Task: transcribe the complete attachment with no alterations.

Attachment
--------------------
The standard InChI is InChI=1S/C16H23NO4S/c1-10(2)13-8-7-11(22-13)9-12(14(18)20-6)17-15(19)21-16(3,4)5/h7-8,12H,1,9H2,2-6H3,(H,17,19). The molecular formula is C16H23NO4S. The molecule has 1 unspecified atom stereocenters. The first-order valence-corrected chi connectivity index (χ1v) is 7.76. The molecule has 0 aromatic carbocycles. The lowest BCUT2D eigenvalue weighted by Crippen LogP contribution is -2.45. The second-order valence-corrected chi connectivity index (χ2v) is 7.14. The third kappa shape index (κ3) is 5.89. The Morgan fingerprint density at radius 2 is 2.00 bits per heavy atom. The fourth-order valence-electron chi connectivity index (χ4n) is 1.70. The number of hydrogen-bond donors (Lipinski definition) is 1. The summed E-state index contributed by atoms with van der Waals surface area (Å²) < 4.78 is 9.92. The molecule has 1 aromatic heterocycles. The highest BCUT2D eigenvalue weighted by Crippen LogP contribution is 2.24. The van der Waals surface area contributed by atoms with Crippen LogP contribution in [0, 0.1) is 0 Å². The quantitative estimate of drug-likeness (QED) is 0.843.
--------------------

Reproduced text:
The standard InChI is InChI=1S/C16H23NO4S/c1-10(2)13-8-7-11(22-13)9-12(14(18)20-6)17-15(19)21-16(3,4)5/h7-8,12H,1,9H2,2-6H3,(H,17,19). The molecular formula is C16H23NO4S. The molecule has 1 unspecified atom stereocenters. The first-order valence-corrected chi connectivity index (χ1v) is 7.76. The molecule has 0 aromatic carbocycles. The lowest BCUT2D eigenvalue weighted by Crippen LogP contribution is -2.45. The second-order valence-corrected chi connectivity index (χ2v) is 7.14. The third kappa shape index (κ3) is 5.89. The Morgan fingerprint density at radius 2 is 2.00 bits per heavy atom. The fourth-order valence-electron chi connectivity index (χ4n) is 1.70. The number of hydrogen-bond donors (Lipinski definition) is 1. The summed E-state index contributed by atoms with van der Waals surface area (Å²) < 4.78 is 9.92. The molecule has 1 aromatic heterocycles. The highest BCUT2D eigenvalue weighted by Crippen LogP contribution is 2.24. The van der Waals surface area contributed by atoms with Crippen LogP contribution in [0, 0.1) is 0 Å². The quantitative estimate of drug-likeness (QED) is 0.843.